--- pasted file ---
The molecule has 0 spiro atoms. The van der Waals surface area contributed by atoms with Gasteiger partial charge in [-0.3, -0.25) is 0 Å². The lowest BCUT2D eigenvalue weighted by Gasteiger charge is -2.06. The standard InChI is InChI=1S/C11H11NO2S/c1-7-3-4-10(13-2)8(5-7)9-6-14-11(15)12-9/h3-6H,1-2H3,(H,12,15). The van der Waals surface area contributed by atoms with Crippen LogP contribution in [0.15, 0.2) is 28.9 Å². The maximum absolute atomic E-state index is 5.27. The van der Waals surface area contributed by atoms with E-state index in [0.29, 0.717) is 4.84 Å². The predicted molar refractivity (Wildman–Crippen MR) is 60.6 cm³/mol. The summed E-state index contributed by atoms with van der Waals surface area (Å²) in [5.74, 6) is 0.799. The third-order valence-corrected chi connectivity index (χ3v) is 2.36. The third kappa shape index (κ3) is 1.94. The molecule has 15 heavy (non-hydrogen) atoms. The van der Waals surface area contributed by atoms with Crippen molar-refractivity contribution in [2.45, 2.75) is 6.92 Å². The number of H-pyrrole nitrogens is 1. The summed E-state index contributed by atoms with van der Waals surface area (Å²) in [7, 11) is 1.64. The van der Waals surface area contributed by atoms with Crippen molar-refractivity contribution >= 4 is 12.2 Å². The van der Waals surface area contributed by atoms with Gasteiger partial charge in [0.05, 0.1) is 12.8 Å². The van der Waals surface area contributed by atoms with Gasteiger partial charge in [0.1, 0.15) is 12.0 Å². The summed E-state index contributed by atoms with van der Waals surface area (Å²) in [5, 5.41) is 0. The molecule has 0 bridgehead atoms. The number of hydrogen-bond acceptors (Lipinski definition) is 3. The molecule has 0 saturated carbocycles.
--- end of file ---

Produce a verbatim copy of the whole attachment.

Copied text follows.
The molecule has 0 spiro atoms. The van der Waals surface area contributed by atoms with Gasteiger partial charge in [-0.3, -0.25) is 0 Å². The lowest BCUT2D eigenvalue weighted by Gasteiger charge is -2.06. The standard InChI is InChI=1S/C11H11NO2S/c1-7-3-4-10(13-2)8(5-7)9-6-14-11(15)12-9/h3-6H,1-2H3,(H,12,15). The van der Waals surface area contributed by atoms with Crippen LogP contribution in [0.15, 0.2) is 28.9 Å². The maximum absolute atomic E-state index is 5.27. The van der Waals surface area contributed by atoms with E-state index in [0.29, 0.717) is 4.84 Å². The predicted molar refractivity (Wildman–Crippen MR) is 60.6 cm³/mol. The summed E-state index contributed by atoms with van der Waals surface area (Å²) in [5.74, 6) is 0.799. The third-order valence-corrected chi connectivity index (χ3v) is 2.36. The third kappa shape index (κ3) is 1.94. The molecule has 15 heavy (non-hydrogen) atoms. The van der Waals surface area contributed by atoms with Crippen molar-refractivity contribution in [2.45, 2.75) is 6.92 Å². The number of H-pyrrole nitrogens is 1. The summed E-state index contributed by atoms with van der Waals surface area (Å²) in [7, 11) is 1.64. The van der Waals surface area contributed by atoms with Crippen molar-refractivity contribution >= 4 is 12.2 Å². The van der Waals surface area contributed by atoms with Gasteiger partial charge in [0.05, 0.1) is 12.8 Å². The van der Waals surface area contributed by atoms with Gasteiger partial charge in [0.1, 0.15) is 12.0 Å². The summed E-state index contributed by atoms with van der Waals surface area (Å²) in [5, 5.41) is 0. The molecule has 0 bridgehead atoms. The number of hydrogen-bond acceptors (Lipinski definition) is 3. The molecule has 0 saturated carbocycles.